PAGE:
“Sports will make you smarter” moment of the day: UMASS (6A: [Amherst campus, in short]) – The finest hour in UMass athletics came in the 1995-1996 school year, when its men’s basketball team ended the season and entered the NCAA Men’s Basketball Tournament as the No. 1 team in the country. The team, coached by John Calipari and featuring future No. 2 overall NBA Draft pick Marcus Camby, won its first 26 games of the season, including a win over then No. 1 Kentucky in the regular season opener. The Minutemen reached the 1996 Final Four, held in East Rutherford, New Jersey, but lost in the national semifinals in a rematch against the Kentucky Wildcats. (Kentucky would then beat Syracuse in the national championship game two days later.) UMass ended the season 35-2, but their Final Four appearance was vacated by the NCAA one year later due to Camby receiving improper benefits from an agent.

Thank you so much for the time, everybody! Have a wonderful and safe rest of your day and, as always, keep solving!

Take care!


Anna Shechtman’s New Yorker crossword — pannonica’s write-up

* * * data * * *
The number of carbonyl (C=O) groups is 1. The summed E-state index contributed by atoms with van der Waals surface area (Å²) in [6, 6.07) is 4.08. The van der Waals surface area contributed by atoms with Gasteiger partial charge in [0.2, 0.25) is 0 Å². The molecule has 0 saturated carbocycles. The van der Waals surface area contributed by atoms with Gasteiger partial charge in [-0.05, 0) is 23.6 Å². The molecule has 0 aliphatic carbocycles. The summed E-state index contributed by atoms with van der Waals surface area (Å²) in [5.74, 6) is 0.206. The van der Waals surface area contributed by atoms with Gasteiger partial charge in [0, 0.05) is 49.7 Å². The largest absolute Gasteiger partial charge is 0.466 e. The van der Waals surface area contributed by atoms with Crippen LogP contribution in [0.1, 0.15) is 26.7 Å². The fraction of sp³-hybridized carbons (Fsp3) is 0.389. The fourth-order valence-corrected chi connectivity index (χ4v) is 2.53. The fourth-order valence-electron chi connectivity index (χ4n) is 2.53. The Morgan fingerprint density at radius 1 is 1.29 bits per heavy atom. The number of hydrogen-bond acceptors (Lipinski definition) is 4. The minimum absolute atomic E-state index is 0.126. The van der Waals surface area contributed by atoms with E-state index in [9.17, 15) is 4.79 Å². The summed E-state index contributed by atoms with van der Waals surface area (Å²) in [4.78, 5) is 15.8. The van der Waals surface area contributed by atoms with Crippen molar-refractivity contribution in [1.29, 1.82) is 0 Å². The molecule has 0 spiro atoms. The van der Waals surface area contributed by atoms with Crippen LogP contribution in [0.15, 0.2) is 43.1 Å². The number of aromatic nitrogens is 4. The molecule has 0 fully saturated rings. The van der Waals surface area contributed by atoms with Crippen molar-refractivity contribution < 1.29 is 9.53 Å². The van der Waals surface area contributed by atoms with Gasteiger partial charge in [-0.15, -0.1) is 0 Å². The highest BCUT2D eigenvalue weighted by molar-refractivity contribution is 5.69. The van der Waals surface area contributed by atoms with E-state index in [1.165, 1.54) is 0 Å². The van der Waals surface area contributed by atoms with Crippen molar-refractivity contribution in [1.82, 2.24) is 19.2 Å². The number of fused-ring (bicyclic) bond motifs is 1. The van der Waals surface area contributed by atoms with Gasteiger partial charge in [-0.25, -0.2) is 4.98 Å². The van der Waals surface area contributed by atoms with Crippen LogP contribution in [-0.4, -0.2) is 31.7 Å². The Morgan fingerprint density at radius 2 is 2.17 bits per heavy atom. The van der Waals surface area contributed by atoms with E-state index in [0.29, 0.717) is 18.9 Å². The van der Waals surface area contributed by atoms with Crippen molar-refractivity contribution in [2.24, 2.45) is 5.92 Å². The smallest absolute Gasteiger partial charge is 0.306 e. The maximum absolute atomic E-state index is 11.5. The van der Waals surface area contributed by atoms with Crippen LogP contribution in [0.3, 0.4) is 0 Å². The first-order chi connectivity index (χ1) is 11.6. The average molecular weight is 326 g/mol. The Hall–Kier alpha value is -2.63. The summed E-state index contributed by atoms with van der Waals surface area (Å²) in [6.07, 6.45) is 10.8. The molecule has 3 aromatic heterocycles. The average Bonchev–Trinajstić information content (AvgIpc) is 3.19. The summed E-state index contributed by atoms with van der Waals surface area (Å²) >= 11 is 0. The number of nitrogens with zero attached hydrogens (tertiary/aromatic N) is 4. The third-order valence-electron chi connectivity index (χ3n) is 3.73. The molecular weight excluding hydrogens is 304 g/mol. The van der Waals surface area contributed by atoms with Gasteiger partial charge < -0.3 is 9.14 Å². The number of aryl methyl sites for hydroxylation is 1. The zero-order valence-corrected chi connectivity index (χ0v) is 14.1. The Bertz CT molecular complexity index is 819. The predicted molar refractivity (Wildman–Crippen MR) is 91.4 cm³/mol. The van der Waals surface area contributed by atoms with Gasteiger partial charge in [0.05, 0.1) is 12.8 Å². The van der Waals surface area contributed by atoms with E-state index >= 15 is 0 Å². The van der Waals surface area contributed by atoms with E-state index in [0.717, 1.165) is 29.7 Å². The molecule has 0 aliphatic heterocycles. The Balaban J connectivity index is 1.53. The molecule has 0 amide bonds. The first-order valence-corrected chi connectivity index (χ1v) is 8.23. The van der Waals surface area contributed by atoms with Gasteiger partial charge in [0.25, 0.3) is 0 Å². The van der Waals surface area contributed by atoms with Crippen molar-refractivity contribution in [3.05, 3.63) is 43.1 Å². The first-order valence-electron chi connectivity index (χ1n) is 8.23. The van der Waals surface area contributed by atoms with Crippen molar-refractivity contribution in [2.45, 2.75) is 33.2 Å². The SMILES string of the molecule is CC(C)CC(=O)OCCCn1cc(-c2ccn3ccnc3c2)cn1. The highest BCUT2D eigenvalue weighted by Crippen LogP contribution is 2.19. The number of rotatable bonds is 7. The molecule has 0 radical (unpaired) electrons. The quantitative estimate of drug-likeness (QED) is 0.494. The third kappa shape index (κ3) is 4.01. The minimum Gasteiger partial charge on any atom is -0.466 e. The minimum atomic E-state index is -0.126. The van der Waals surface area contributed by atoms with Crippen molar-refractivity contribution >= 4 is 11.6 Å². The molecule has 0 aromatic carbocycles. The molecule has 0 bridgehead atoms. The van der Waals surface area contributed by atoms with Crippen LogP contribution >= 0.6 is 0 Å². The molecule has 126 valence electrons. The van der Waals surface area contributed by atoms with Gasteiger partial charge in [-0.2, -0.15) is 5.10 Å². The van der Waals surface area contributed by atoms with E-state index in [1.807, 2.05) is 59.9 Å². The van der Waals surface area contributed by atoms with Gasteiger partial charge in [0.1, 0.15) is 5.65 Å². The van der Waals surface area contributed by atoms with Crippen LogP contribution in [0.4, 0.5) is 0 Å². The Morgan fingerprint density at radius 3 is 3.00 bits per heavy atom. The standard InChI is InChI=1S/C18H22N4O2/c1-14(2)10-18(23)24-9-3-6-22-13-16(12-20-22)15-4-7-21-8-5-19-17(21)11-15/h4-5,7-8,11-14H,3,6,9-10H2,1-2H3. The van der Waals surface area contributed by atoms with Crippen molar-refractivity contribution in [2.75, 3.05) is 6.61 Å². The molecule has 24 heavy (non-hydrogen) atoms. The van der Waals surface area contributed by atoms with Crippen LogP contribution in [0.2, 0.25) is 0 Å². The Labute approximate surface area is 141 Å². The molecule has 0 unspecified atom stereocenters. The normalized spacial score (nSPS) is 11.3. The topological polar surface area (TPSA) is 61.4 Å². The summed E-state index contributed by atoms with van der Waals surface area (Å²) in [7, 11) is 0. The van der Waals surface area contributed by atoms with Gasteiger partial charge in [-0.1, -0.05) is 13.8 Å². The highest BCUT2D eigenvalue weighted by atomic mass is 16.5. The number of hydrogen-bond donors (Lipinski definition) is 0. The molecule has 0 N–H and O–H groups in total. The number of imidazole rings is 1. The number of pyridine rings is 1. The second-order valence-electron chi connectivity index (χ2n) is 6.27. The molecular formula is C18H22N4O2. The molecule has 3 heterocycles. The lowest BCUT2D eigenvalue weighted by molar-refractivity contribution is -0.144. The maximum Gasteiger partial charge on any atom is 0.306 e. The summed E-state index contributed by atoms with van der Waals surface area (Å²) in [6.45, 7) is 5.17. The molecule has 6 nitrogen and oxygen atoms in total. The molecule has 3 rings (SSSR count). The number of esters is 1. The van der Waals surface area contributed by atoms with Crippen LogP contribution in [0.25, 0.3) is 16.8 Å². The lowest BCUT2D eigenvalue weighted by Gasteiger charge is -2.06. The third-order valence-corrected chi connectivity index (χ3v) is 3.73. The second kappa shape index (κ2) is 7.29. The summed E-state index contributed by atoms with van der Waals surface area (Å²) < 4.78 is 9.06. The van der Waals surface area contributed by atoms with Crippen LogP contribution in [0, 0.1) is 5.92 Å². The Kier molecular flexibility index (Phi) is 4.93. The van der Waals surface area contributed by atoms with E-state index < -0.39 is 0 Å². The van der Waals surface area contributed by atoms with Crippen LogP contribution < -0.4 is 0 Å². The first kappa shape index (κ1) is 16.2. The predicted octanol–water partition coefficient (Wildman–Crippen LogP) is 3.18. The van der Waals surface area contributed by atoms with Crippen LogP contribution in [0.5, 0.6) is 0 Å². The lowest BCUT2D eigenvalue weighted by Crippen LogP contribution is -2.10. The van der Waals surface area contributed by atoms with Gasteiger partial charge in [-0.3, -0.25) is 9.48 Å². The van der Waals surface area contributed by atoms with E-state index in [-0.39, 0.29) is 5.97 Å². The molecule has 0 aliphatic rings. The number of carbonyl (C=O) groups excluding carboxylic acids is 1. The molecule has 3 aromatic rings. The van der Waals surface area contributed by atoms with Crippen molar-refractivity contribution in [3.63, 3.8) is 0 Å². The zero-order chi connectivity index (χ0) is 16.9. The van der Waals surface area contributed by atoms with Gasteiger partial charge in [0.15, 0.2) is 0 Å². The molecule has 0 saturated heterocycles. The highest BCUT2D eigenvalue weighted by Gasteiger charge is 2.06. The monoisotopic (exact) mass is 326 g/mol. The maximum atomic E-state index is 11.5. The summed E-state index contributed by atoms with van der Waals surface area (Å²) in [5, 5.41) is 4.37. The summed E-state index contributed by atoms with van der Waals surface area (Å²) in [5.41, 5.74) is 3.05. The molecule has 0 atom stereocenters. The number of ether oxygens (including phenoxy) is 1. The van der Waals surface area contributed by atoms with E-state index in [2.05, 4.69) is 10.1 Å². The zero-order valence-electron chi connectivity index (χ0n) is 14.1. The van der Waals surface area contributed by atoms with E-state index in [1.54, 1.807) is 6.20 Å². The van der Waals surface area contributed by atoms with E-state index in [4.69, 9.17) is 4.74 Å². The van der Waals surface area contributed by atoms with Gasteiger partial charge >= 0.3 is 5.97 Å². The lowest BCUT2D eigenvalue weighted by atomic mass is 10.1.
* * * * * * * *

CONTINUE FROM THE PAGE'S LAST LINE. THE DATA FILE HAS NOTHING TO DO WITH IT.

New Yorker • 7/5/22 • Tue • Shechtman • solution • 20220705

Nice, smooth grid here, anchored by two 13-letter marquee across entries in the center: 31a [Menacing reprimand in “Mommie Dearest”] NO WIRE HANGERS—was there also violence in that scene? I’ve never actually seen the film, but I know the reference; 36a [Footage of an opening act?] UNBOXING VIDEO, which is a social media phenomenon thingy.

  • 2d [Seasonal wind pattern\ MONSOON. My brain just couldn’t get to the right word, so I had TYPHOON for a spell.
  • 3d [Florentine painter Paolo who studied “impossible problems of perspective,” per Giorgio Vasari] UCCELLO. Not a name most people know. I recognize him because I’ve actually studied art history. Vasari, by the way, was a Renaissance contemporary who wrote The Lives of the Artists.
  • 6d [Peabody-winning radio show about the fourth estate] ON THE MEDIA. It’s definitely lost its edge and my interest since the ouster of co-host Bob Garfield.
  • 7d [“Got it?”] CAPEESH. Anyone else try CAPISCE?
  • 41d [Sorrowful] ELEGIAC.